God was lonely, I’m guessing. Wanted company.
He built smart computers that did everything right except stop loneliness.
He drank a whole pot of coffee and made computers with free will that looked vaguely like us because they were us.
His loneliness went away.
But free will brought murder.
God said, “Hey!” and the murdering stopped. Men and women shook with fear.
And loneliness returned.
We were gone. God had ruined us.
Now he had a choice. Stop talking and hide, or end free will forever.
He looked at the stars. They said, “It’s big out here.”
No. Not really. He would get rid of free will, then.
He raised his hand high but before it fell… he fell in love.
With us and our half smiles. The telegraphed humor. Our romance with bad words that make us so sure we’re cool. And all the darling little cars we leave everywhere.
So he went off to hide and think.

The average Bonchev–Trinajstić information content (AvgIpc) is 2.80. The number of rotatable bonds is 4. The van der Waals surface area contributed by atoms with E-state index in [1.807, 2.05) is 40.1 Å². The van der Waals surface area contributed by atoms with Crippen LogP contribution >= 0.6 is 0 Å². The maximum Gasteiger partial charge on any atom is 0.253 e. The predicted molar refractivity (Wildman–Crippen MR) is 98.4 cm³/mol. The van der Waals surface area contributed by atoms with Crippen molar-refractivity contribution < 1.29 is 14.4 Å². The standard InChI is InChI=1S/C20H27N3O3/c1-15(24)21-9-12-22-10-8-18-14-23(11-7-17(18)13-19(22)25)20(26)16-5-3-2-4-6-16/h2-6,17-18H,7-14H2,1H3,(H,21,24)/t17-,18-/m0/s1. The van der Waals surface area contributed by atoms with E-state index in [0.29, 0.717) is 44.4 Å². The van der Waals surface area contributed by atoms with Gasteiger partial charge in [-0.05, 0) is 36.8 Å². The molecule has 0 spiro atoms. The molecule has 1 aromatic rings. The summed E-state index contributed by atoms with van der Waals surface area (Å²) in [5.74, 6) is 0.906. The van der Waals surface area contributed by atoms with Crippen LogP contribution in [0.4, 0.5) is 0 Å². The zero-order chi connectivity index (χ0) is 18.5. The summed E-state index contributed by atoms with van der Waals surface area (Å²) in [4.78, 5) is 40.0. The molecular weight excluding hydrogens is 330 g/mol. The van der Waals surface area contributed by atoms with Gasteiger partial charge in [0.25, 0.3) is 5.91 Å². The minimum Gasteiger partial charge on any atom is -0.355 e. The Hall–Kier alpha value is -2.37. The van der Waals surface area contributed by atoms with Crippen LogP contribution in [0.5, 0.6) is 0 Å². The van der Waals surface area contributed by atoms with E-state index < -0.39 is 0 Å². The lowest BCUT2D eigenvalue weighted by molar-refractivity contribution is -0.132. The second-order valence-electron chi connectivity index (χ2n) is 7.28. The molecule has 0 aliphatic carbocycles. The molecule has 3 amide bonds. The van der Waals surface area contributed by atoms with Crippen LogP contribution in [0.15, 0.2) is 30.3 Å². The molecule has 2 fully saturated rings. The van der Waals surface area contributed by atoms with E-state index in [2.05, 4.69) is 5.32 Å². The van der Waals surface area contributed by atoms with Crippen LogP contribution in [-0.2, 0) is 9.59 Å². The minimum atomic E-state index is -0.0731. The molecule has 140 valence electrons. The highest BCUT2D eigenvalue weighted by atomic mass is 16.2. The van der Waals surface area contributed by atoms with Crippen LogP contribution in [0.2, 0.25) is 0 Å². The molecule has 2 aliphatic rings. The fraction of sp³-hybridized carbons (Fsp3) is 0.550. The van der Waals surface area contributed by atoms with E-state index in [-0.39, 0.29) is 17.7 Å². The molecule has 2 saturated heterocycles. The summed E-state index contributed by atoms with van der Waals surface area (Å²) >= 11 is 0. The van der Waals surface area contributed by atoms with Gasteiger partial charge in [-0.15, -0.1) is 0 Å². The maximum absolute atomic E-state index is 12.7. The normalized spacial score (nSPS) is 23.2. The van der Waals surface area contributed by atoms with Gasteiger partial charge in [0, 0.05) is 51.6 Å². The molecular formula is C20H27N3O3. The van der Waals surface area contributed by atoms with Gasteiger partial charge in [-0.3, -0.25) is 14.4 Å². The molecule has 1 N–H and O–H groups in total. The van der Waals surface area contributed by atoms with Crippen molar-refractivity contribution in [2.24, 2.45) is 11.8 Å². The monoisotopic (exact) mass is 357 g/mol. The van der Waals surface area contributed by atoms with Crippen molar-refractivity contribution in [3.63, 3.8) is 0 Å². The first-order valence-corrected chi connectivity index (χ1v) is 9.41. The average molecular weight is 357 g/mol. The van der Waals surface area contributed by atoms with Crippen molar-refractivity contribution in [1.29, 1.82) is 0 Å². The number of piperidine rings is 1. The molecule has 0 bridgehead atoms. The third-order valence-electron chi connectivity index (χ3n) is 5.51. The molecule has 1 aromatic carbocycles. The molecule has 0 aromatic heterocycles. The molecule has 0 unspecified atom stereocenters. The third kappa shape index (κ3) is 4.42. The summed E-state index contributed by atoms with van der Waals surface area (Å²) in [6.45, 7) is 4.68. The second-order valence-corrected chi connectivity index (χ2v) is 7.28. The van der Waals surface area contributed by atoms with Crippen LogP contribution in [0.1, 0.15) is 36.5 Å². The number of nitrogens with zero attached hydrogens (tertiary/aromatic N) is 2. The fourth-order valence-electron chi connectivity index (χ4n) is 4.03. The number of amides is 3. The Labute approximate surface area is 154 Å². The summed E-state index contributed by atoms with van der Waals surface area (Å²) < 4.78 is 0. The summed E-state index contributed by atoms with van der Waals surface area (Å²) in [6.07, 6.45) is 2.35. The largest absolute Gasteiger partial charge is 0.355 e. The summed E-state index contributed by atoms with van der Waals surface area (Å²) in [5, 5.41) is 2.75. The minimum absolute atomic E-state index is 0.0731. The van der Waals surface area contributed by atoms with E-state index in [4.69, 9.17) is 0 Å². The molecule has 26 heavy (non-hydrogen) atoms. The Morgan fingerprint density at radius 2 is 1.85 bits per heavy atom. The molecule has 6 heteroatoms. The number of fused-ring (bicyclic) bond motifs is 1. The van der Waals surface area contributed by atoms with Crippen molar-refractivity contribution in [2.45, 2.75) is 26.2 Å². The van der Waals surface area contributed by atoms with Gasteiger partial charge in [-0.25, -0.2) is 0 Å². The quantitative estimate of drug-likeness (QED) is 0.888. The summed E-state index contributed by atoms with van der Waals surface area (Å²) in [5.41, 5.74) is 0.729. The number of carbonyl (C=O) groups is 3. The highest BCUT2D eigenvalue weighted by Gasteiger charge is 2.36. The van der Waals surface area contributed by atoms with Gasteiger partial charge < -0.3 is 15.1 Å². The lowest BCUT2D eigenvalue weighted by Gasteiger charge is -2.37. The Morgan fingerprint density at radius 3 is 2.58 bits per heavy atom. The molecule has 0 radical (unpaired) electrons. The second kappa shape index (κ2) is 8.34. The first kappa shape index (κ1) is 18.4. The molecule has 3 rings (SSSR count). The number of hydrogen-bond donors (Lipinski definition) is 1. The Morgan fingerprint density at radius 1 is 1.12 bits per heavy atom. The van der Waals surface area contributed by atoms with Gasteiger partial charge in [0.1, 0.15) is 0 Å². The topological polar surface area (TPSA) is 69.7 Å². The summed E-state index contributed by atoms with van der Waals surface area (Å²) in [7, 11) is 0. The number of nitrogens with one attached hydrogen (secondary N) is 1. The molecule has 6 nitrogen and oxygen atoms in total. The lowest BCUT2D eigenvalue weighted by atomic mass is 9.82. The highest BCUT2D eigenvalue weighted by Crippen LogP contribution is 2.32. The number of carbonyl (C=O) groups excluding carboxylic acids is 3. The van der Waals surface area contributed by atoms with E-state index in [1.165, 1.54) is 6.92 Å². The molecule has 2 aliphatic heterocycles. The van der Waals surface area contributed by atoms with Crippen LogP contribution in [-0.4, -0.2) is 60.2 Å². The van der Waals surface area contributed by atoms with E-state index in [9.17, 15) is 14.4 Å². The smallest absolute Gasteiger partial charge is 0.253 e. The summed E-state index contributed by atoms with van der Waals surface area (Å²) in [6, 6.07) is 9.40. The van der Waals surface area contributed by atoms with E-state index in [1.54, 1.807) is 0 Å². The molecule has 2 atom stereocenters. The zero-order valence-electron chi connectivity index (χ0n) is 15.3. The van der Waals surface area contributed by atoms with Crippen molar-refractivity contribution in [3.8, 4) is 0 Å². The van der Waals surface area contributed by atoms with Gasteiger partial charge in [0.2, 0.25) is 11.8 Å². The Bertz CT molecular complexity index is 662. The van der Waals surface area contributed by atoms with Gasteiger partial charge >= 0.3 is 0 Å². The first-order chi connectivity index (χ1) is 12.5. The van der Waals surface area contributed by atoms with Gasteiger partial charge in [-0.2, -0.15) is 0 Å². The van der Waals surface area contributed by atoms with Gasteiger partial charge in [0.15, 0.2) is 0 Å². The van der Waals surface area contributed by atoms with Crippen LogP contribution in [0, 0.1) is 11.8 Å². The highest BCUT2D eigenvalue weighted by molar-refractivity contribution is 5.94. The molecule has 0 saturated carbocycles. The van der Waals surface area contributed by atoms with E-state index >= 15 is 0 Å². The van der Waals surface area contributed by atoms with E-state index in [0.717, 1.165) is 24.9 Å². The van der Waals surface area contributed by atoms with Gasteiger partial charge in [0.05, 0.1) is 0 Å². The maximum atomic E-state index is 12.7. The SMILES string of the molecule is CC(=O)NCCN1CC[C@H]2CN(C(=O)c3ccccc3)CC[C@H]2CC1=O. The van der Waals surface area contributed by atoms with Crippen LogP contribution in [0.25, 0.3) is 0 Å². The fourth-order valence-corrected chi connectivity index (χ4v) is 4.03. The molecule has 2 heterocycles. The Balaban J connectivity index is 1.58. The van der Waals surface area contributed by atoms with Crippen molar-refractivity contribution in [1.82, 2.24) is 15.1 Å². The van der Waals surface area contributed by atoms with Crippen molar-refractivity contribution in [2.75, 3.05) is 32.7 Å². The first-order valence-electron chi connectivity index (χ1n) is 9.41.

While he was away someone said, “There is no free will.”
With that, everyone vanished.
Everyone but God.
He couldn’t sleep because he’d downed that whole pot of coffee.
And he could still see my wife’s hopeful eyes when the kids were young.
Will they come back? Can they?
The stars didn’t answer. They didn’t seem to know.
M. Talmage Moorehead
This is kind of mundane, but…
My in-progress experimental style novel, Hapa Girl DNA starts here. It’s sort of a “hapa” (Hawaiian for “half”) thing itself, a hybrid of fiction and non-fiction. I’m ignoring a ton of “good fiction writing” rules, but I like to question all dogmas in all fields. I’m testing to find out which fiction writing rules matter and which don’t.
If you would like to read my e-book on fiction writing and be notified when each of my novels is done (possibly before the next ice age) join my list here. (No spam or sharing of your info. I haven’t written to my list yet – in over a year. My bad, but I’ll get to it eventually.)
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